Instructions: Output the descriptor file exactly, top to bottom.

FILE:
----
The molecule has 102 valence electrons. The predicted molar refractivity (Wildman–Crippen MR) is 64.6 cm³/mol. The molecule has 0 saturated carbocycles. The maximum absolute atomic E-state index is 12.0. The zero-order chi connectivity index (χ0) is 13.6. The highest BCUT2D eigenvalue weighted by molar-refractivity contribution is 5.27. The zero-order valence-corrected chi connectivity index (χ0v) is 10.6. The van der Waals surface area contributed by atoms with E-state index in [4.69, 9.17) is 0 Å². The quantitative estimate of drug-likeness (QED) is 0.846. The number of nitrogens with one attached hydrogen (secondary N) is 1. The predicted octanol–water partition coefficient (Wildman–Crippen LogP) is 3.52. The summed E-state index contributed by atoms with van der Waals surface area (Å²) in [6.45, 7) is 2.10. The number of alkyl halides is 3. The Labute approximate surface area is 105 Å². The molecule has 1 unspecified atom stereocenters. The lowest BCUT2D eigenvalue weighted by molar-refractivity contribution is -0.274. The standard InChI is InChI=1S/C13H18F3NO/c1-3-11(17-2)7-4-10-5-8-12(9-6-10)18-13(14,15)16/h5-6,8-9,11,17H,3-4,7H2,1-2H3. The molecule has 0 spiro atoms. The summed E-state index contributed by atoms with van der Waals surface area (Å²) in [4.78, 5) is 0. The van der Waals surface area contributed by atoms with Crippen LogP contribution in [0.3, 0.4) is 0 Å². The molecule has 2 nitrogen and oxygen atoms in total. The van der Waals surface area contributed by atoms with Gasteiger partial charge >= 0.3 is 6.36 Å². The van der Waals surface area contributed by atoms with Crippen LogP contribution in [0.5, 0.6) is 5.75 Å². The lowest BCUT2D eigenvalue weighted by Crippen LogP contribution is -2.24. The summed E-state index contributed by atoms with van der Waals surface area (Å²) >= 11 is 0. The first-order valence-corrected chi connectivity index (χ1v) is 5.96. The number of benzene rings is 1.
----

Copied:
The molecule has 102 valence electrons. The predicted molar refractivity (Wildman–Crippen MR) is 64.6 cm³/mol. The molecule has 0 saturated carbocycles. The maximum absolute atomic E-state index is 12.0. The zero-order chi connectivity index (χ0) is 13.6. The highest BCUT2D eigenvalue weighted by molar-refractivity contribution is 5.27. The zero-order valence-corrected chi connectivity index (χ0v) is 10.6. The van der Waals surface area contributed by atoms with E-state index in [4.69, 9.17) is 0 Å². The quantitative estimate of drug-likeness (QED) is 0.846. The number of nitrogens with one attached hydrogen (secondary N) is 1. The predicted octanol–water partition coefficient (Wildman–Crippen LogP) is 3.52. The summed E-state index contributed by atoms with van der Waals surface area (Å²) in [6.45, 7) is 2.10. The number of alkyl halides is 3. The Labute approximate surface area is 105 Å². The molecule has 1 unspecified atom stereocenters. The lowest BCUT2D eigenvalue weighted by molar-refractivity contribution is -0.274. The standard InChI is InChI=1S/C13H18F3NO/c1-3-11(17-2)7-4-10-5-8-12(9-6-10)18-13(14,15)16/h5-6,8-9,11,17H,3-4,7H2,1-2H3. The molecule has 0 spiro atoms. The summed E-state index contributed by atoms with van der Waals surface area (Å²) in [4.78, 5) is 0. The van der Waals surface area contributed by atoms with Crippen LogP contribution in [0.3, 0.4) is 0 Å². The molecule has 2 nitrogen and oxygen atoms in total. The van der Waals surface area contributed by atoms with Gasteiger partial charge >= 0.3 is 6.36 Å². The van der Waals surface area contributed by atoms with Crippen LogP contribution in [0.5, 0.6) is 5.75 Å². The lowest BCUT2D eigenvalue weighted by Crippen LogP contribution is -2.24. The summed E-state index contributed by atoms with van der Waals surface area (Å²) >= 11 is 0. The first-order valence-corrected chi connectivity index (χ1v) is 5.96. The number of benzene rings is 1.